“We made significant progress in a number of areas during the second quarter despite the continued weak retail conditions,” said William McGill Jr, chairman and CEO, in a statement. “Our ongoing efforts to aggressively reduce our cost structure allowed us to realise an approximate US$20m decrease in expenses during the quarter, the largest year-over-year quarterly reduction we have reported to date.”

McGill said inventory declined by 28 per cent, or US$155m, on a year-over-year basis. “Despite the very tough retail environment and our year-to-date losses, we produced over US$64m in cash flow from operations during the first six months of fiscal 2009,” said McGill. “We expect to achieve further declines in our inventory, which should yield additional cash from operations and result in reductions to the related borrowings.”

MarineMax had sales of US$229.8m for the six months ended March 31, 2009, compared to US$448.5m for the same period period last year. Same-store sales declined approximately 46 per cent compared with a 20 per cent decline last year. The company’s net loss for the six-months ended March 31, 2009 was $34.6m compared with a net loss of $9.9m a year ago.

(7 May 2009)

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Alan Grayson is the 8th District’s next Congressman! Thank you to everyone for your support and votes.

The Grayson for Congress campaign wants to say thank you – THANK YOU! – to the people of Central Florida, for voting for change.

In Central Florida, we produced a political earthquake.  Four hundred members of Congress ran for reelection yesterday.  Only 16 of them failed to make it.  But here, we elected two new leaders for a better future:  Alan Grayson, and Suzanne Kosmas.

And the numbers were stunning.  It’s hard to believe, but Grayson more than doubled the vote against Ric Keller in 2006.  The vote for change increased by 78% in Lake County, 79% in Marion County, 92% in Osceola County, and an amazing 118% in Orange County.  Overall, the vote for change increased by 109%, as compared to 2006.

Grayson took a higher percentage of the vote in every county in the district.  But in Orange County, the result seems almost incredible.  In 2006, Ric Keller carried Orange County by over 3000 votes.  And yesterday, Ric Keller lost Orange County, by almost 23,000 votes!

The result is that this district has its first Democratic Congressman in 24 years.  This district, and all of Florida, has gone red to blue.

“As I’ve said so many times, this race was not about me, and it was not about my opponent,” said Alan Grayson, our new Congressman.  “It’s about you.  It’s about who is going to solve your problems.  People ask voters, ‘who are you for?’  The better question is ‘who is for you?’  I’m going to start working, right now, to improve the economy, and make a better life for everyone in Central Florida.”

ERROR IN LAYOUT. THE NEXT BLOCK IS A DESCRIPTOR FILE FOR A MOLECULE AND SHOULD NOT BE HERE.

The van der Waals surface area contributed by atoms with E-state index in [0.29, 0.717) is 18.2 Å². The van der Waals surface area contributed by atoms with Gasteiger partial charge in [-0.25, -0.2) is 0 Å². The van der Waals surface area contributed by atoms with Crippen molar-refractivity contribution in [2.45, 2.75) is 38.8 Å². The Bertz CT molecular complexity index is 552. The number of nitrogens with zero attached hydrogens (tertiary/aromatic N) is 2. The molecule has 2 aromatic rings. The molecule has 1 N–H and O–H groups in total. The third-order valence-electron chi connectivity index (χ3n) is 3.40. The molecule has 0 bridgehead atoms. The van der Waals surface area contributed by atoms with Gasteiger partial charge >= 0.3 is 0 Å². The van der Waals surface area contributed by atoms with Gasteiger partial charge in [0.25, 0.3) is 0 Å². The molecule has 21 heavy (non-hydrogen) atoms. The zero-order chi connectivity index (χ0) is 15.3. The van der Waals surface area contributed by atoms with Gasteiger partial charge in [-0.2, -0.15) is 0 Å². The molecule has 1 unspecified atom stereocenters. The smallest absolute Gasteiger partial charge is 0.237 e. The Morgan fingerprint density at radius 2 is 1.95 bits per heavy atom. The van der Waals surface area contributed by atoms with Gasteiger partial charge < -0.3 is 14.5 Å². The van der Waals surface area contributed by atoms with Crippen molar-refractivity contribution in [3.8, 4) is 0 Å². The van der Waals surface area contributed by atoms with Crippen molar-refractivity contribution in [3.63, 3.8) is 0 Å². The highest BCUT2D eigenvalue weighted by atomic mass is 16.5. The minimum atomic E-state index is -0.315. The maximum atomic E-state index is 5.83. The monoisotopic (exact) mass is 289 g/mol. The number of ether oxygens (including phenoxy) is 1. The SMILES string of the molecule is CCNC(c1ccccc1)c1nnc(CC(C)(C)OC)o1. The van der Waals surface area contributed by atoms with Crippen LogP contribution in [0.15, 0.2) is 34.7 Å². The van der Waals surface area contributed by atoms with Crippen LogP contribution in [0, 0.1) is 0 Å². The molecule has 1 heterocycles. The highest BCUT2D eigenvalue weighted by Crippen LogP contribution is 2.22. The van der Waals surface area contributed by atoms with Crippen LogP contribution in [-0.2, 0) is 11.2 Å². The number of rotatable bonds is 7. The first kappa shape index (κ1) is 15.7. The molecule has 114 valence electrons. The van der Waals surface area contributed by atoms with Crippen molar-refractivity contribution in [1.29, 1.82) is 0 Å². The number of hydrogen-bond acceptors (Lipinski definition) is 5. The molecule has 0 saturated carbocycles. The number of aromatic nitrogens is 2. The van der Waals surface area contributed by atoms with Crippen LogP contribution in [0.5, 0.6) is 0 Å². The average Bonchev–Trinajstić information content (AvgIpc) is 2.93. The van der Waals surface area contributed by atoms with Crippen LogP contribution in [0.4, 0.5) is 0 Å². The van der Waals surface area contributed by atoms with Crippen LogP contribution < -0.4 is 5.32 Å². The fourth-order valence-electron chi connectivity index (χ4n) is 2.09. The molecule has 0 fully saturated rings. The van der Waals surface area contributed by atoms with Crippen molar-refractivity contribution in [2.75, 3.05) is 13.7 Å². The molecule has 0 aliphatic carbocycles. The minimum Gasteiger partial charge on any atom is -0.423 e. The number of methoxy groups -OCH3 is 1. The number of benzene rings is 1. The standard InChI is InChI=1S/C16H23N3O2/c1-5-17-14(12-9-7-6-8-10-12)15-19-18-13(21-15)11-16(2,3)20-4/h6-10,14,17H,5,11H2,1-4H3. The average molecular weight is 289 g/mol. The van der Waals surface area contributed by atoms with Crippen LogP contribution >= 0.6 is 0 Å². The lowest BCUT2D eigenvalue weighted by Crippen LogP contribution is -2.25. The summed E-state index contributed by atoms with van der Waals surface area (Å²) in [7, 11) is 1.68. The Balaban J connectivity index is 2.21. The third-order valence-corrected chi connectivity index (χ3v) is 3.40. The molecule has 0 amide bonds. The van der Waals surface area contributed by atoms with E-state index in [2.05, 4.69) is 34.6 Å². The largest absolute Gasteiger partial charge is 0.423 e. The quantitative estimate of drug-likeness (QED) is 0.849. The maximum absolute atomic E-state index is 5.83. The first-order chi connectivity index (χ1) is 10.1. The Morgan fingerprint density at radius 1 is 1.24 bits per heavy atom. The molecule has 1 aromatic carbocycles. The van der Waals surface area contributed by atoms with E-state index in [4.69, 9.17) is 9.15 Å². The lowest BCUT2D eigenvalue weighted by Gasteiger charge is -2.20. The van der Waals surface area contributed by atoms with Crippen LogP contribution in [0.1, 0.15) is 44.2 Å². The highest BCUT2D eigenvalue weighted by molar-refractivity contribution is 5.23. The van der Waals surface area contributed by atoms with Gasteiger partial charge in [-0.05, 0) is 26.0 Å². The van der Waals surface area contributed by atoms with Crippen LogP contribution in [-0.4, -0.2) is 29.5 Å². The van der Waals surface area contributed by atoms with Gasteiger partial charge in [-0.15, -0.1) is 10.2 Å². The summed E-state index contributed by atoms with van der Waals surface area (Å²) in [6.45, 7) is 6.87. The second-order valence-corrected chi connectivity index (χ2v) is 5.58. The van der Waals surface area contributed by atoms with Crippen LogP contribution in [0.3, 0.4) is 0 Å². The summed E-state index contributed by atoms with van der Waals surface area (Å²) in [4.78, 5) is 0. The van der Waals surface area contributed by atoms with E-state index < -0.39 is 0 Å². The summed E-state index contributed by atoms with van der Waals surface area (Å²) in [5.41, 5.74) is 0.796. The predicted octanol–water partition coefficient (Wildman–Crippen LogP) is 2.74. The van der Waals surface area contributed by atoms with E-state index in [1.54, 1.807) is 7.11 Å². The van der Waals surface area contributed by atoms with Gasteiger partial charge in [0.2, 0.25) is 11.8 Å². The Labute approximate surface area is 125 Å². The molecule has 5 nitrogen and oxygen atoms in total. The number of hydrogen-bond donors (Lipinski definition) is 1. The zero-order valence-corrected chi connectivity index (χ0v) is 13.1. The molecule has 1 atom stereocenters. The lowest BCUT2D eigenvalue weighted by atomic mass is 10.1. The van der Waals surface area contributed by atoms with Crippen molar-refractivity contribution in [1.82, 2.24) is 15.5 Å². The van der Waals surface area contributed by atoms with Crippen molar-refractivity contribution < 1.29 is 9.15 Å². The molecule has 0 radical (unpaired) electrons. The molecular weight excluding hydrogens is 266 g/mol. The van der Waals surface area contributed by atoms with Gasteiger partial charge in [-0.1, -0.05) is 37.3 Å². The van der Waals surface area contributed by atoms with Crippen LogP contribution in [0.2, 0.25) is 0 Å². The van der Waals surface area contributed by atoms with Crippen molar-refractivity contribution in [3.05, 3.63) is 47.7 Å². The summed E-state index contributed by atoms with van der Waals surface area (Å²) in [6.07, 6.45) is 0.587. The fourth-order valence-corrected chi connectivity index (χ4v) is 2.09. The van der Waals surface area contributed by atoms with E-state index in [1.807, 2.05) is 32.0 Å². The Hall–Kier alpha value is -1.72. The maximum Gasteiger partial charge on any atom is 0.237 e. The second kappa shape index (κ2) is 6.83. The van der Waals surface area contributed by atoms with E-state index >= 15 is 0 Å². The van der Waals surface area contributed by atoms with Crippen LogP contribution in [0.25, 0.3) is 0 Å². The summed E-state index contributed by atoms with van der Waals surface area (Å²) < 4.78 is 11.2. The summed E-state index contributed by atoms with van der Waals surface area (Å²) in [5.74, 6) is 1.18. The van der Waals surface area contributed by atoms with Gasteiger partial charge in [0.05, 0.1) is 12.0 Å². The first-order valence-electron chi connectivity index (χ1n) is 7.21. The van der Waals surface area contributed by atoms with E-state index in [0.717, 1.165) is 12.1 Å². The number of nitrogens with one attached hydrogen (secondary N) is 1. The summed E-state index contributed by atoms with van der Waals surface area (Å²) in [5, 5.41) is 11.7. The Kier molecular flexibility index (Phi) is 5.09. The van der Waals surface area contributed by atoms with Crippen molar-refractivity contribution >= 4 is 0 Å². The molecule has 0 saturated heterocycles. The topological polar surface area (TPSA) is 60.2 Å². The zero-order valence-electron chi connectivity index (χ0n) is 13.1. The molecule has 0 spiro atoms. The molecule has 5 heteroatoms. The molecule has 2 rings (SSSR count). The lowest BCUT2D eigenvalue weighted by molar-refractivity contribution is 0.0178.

We congratulate Barack Obama on his historic victory, and we thank the people of Central Florida for their faith and trust in Alan Grayson.

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You want more?

I am now officially a victim of the recession. My hours of work have been reduced thanks to NZ Post cutting back their operations.

To be honest, I really don’t mind. Sunday afternoons are for sailing, not working – so getting that time back will be brilliant. Also, I have plenty else going on in my life and I’m not trying to pay a mortgage.

I’m interested to know if anyone else on here has been hit by the recession yet. Any job losses? Reduced hours? 9 day fortnight? What about small business owners? I keep hearing in the media about the impact of the recession but of course they will be about as far from reality as anyone possibly can be.

go to the forums here

Luxury boat builder in receivership

8-May-09 by AAP

Australia’s biggest luxury boat builder, Riviera, is in voluntary receivership and will be put up for sale.

Deloitte partners Chris Campbell, Vaughan Strawbridge and Richard Hughes have been appointed as receivers and managers.

Riviera operates a state-of-the-art boat building facility in Coomera on the Gold Coast and exports to more than 30 countries.

Riviera shed 117 of its Gold Coast staff in January amid the global economic downturn.

It also closed its production line for three weeks from April 10 to May 5 in a bid to clear stock held by international dealers.

In 2008 it cut more than 300 staff at the Coomera headquarters.

Mr Campbell said sales over the past 12 months had been “significantly impacted” by the economic downturn.

“The purpose of the receivership is to continue trading and to restructure the business in order to survive the current economic climate while continuing to provide a high-quality Australian product,” he said in a statement.

He said it was proposed to sell Riviera as a going concern after a restructuring of the company.

“This process may take some time,” Mr Campbell said.